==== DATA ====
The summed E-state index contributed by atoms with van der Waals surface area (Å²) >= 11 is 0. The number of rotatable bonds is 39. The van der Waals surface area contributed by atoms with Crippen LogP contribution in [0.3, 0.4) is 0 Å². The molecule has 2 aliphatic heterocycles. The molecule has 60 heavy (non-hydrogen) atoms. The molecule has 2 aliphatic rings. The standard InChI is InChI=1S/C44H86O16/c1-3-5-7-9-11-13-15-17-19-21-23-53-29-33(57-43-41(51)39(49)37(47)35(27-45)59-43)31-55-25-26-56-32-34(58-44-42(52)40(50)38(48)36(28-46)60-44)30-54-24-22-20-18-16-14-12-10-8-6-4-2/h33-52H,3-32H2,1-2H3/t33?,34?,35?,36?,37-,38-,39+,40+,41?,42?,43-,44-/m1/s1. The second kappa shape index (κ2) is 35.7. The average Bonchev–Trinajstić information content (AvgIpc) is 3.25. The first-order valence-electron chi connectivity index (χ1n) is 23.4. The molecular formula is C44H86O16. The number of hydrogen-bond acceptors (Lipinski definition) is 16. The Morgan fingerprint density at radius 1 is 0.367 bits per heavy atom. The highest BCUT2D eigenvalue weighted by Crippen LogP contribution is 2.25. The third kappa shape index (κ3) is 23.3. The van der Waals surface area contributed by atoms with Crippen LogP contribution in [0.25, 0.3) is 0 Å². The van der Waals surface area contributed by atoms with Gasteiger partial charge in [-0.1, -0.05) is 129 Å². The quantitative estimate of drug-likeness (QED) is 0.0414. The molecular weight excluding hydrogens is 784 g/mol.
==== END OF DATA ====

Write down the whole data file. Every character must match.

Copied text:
The summed E-state index contributed by atoms with van der Waals surface area (Å²) >= 11 is 0. The number of rotatable bonds is 39. The van der Waals surface area contributed by atoms with Crippen LogP contribution in [0.3, 0.4) is 0 Å². The molecule has 2 aliphatic heterocycles. The molecule has 60 heavy (non-hydrogen) atoms. The molecule has 2 aliphatic rings. The standard InChI is InChI=1S/C44H86O16/c1-3-5-7-9-11-13-15-17-19-21-23-53-29-33(57-43-41(51)39(49)37(47)35(27-45)59-43)31-55-25-26-56-32-34(58-44-42(52)40(50)38(48)36(28-46)60-44)30-54-24-22-20-18-16-14-12-10-8-6-4-2/h33-52H,3-32H2,1-2H3/t33?,34?,35?,36?,37-,38-,39+,40+,41?,42?,43-,44-/m1/s1. The second kappa shape index (κ2) is 35.7. The average Bonchev–Trinajstić information content (AvgIpc) is 3.25. The first-order valence-electron chi connectivity index (χ1n) is 23.4. The molecular formula is C44H86O16. The number of hydrogen-bond acceptors (Lipinski definition) is 16. The Morgan fingerprint density at radius 1 is 0.367 bits per heavy atom. The highest BCUT2D eigenvalue weighted by Crippen LogP contribution is 2.25. The third kappa shape index (κ3) is 23.3. The van der Waals surface area contributed by atoms with Crippen LogP contribution in [0.25, 0.3) is 0 Å². The van der Waals surface area contributed by atoms with Gasteiger partial charge in [-0.1, -0.05) is 129 Å². The quantitative estimate of drug-likeness (QED) is 0.0414. The molecular weight excluding hydrogens is 784 g/mol.